Fig. 9. Pressure solutions across the domain for the parabolic geometry
with H 0 2 mm and A H 0 and boundary conditions yw 0:55 and
%
ye 1; .: S%
p 7:4%; b: Sp 0:11%; Z 0:04 Pa s and u 0:25 m=s.

30
Const , MNL
Const
Const

25

p MPa

20
15
10
5
0
0

0.02

0.04

0.06

0.08

expression deviates signicantly from the mineral oil with a


load difference of 22%. Great differences are also seen in
Fig. 12 for the different values of b.
The conditions at the inlet are signicant in many
respects. We have seen that various compressibility models
produce similar solutions in a pressure range reaching up
to 50 MPa, but become signicantly different if the inlet is
starved. Let us use the tted Dowson and Higginson
compressibility expression and focus on some geometrical
aspects. In Fig. 13, two sinusoidal waves applied to the left
half of the geometry are shown. The inlet lm thickness is
H 0 and H 0 A, respectively, but is the same at the end of
the two sinusoidal waves.
Pressure solutions for this geometry can be seen in
Fig. 14. Geometry with the smaller lm thickness at the
inlet produces higher pressures. The results are somewhat
unexpected, since the geometry with a greater lm
thickness at the inlet is likely to cause a greater compression of the uid.
In this case, however, the sinusoidal geometry is able to
pull a larger amount of uid into the domain up to the
point where the gap expands and the uid cavitates. The
non-dimensional density at the location of the rst
sinusoidal wave is shown in Fig. 15. Here, the uid tends
to become more compressed for geometry 2 until the earlier
diverging gap leads to an earlier cavitation, thus affecting
the compression.

0.1

xm
40

Fig. 10. Pressure solutions across the domain for the parabolic geometry
with H 0 2 mm and A H 0 and boundary conditions yw 0:55 and
ye 1; b .3:34=2; b3:34  2 GPa with S%
p 8:4; 4:8%; Z 0:04 Pa s
and u 0:25 m=s.

p MPa

40
D & H - MNL
D & H - Orig
Const , MNL

p MPa

30

Const , MNL
Const
Const

30

20

10

20

0.02

0.04

0.06

0.08

0.1

xm
10

0
0

0.02

0.04

0.06

0.08

0.1

Fig. 12. Pressure solutions across the domain for the converging gap
geometry with H 0 1 mm and A 0:25 mm and boundary conditions
yw 0:85 and ye 1; b .3:34=2; b3:34  2 GPa with S%
p 25; 19%;
Z 0:04 Pa s and u 0:25 m=s.

xm
Fig. 11. Pressure solutions across the domain for the converging gap
geometry with H 0 1 mm and A 0:25 mm and boundary conditions
%
yw 0:85 and ye 1; .: S%
p 22%; b: Sp 0:54%; Z 0:04 Pa s and
u 0:25 m=s.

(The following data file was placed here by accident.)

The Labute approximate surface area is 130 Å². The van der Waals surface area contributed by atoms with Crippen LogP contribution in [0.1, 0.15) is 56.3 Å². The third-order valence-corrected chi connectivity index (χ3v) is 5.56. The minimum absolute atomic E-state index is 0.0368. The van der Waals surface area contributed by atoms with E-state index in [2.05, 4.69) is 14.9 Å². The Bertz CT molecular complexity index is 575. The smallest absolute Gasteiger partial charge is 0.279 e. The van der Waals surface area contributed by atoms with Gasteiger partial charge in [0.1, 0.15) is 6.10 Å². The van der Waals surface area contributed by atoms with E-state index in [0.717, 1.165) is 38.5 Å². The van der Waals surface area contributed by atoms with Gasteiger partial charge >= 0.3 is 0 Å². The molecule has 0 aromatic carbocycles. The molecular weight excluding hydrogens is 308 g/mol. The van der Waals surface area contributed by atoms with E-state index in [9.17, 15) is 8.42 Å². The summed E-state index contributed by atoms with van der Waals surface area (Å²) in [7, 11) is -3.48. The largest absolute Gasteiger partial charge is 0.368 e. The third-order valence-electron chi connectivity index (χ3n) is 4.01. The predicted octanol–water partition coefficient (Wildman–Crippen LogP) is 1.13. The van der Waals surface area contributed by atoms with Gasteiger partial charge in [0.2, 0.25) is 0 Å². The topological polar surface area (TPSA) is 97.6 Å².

hm

10-5

To further study the effects of starvation, y 0:85 is set


at the inlet while ambient density is applied at the outlet.
Also for this case, the constant b expression produces
results close to the mineral oil with a load difference of
0:54%. However, the original Dowson and Higginson

1.5
1
0.5
0

w
0

0.1
xm

Fig. 13. Geometries with parallel gaps, two sinusoidal waves with a
difference in frequency both at xoL=2 with H 0 10 mm and
A 0:5  H 0 .

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F. Sahlin et al. / Tribology International 40 (2007) 12941300

1.5

1299

2.5

1
2

p MPa

1.5
p MPa

0.5

1
0
0

0.02

0.04

0.06

0.08

0.1

xm

0.5

Fig. 14. Pressure solutions across the domain for the sinusoidal geometry
at xoL=2 with H 0 10 mm and A 0:5  H 0 and boundary conditions
pw 1e 05 and pe 1e 05 Pa; S%
Z 0:04 Pa s and
p 35%;
u 0:25 m=s.

0
0

0.02

0.04

0.06

0.08

0.1

xm
Fig. 17. Pressure solutions across the domain for the cos2 at xoL=2
modied step geometry with H 0 10 mm and A 0:5  H 0 and boundary
conditions pw 2  105 and pe 105 Pa; Z 0:04 Pa s and u 0:25 m=s.

1
2

1.0003

5. Conclusions
1

4
xm

8
10-3

Fig. 15. Density solutions across the domain for the sinusoidal geometry
at xoL=2 with H 0 10 mm and A 0:5  H 0 and boundary conditions
pw 1e 05 and pe 1e 05 Pa; Z 0:04 Pa s and u 0:25 m=s.

1
2

hm

10-5
1.5
1
0.5
0

w
0

0.1
xm

Fig. 16. Geometries with parallel gaps, two squared sinusoidal waves with
a difference in frequency both at xoL=2 with H 0 10 mm and
A 0:5  H 0 .

If the same sinusoidal waves as in Fig. 14 are squared, we


get a lm thickness as in Fig. 16. Here, the smallest lm
thickness is H 0 .
The pressure results can be viewed in Fig. 17.
If the inlet is ooded, geometry 1 cavitates throughout
the domain producing zero load carrying capacity. Since
the inlet lm thickness for geometry 2 is larger than H 0 ,
some uid compression can occur and the pressure will rise
across the domain producing a load carrying capacity. If
the geometry is pressurized, it is now even possible for
geometry 2 to produce a pressure build-up.

A generalized Reynolds equation that accommodates for


an arbitrary compressibility relation and cavitation has
been derived. It has been shown that different compressibility models can produce signicantly different results in a
hydrodynamic pressure range. Load carrying capacity is
especially sensitive to the type of compressibility relation
used if the inlet is starved, indicating the need to employ
realistic densitypressure relations. To predict cavitation
regions, fractional lm content and pressure better, more
physical dependent variables, such as viscosity, might be
needed. Surface roughness close to the inlet has been
shown to have important effects on load carrying capacity.
Acknowledgments
The authors gratefully acknowledge the Swedish Foundation for Strategic Research for nancing this research.
References